I needed this State of the Union. I really did.
I needed Barack Obama to hit it out of the park, because I’m frustrated with him, and with Congress, these days. So much was expected out of this man in 2009, and for the most part, well, we were left wanting.
So I tuned in Wednesday night and … well, I think he hit it out of the park. I think he spoke truth to power, and I think he did it in a language that all Americans can understand. He spoke for about 75 minutes, and he hit a bunch of high notes. Most of all, I just get the sense listening to this man how reasonable and calm he is. I trust him, still.
Some other scattered thoughts that hit me while I was watching the speech:
— who are those people who sit right up front, in front of Obama, between him and Congress? I have no idea who they are.
–I could do without the easy applause lines, about taking on banks.
— Glad to see Obama focus so much on jobs creation. I hope Congress got the message.
— Do many of these Congressmen realize they look like fools yelling “yay” and seeing who can jump up to applaud faster? Seriously, the look silly.
— just looking at Joe Biden’s “cat that ate the canary grin,” I get the feeling he’s sitting there thinking: I can’t believe I got this job!”
— I liked that Obama challenged Republicans on health care, saying “if someone has a better idea on how to do this … let me know.” Throwing down the gauntlet a little to all those who simply say “No” to everything.
— “Just saying no to everything may be good politics, but it’s not leadership.” Great line.
— God, the smug-looking mugs of Mitch McConnell, John Boehner, and the other Republicans just smirking drive me crazy. Aren’t they just so proud of themselves, blocking and obfuscating everything the President wants to do.
— So good that he finally said he’ll work to repeal “Don’t Ask, Don’t Tell.” Now let’s see him actually do it. I’m dubious.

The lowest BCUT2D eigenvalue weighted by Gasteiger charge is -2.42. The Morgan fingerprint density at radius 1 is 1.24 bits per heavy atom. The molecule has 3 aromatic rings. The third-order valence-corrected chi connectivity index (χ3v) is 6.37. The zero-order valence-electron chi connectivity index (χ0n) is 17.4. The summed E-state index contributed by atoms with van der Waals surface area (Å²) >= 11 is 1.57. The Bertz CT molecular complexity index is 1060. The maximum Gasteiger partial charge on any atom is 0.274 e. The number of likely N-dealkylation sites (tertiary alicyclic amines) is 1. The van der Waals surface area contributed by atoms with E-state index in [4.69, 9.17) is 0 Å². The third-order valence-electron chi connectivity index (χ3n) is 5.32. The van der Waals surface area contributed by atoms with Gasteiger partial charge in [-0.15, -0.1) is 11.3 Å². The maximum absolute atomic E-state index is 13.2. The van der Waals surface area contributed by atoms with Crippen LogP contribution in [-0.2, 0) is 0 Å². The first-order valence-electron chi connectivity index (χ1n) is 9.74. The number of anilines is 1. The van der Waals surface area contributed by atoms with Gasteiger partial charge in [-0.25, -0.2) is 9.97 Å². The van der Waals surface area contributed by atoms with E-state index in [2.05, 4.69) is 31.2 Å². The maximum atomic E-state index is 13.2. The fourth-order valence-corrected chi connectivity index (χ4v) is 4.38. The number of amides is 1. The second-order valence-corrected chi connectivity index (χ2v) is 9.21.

— Excellent job in closing, really beautiful phrasing here:
“Those of us in public office can respond to this reality by playing it safe and avoid telling hard truths. We can do what’s necessary to keep our poll numbers high, and get through the next election instead of doing what’s best for the next generation.
“But I also know this: if people had made that decision fifty years ago or one hundred years ago or two hundred years ago, we wouldn’t be here tonight. The only reason we are is because generations of Americans were unafraid to do what was hard; to do what was needed even when success was uncertain; to do what it took to keep the dream of this nation alive for their children and grandchildren.”
Let’s see if Congress got the message. I’m feeling uplifted and hopeful again tonight. Let’s see if it lasts.
I really hope it lasts.
****So from time to time I like to use my meager little blog to hype a product and help prevent a little suffering.
I’m a guy who’s had big problems with ingrown hairs on my face. Since I started shaving at about, 13 years old, I’ve had this one patch of skin that always, always itches from ingrown hairs. What to do, what to do?
Now I’ve found the solution. It’s from a company called The Art of Shaving, and it’s called Ingrown Hair Night Cream. It’s made of all kinds of African shea butter (no idea what that is) and jojoba oil (not a clue), and you smear on a little bit each night and bam, after two weeks I’m a whole new man.
No itching, no scratching, nothing. Of course, it’s a little pricey (about $35 a bottle), but if you know a man who has the same problem, you’ll know you can’t put a price tag on this kind of happiness.
And hey, if The Art of Shaving people happen to read this, that’s OK, too.
***No one sent me any bottle of anything. Relax FTC. I decided to review this on my own.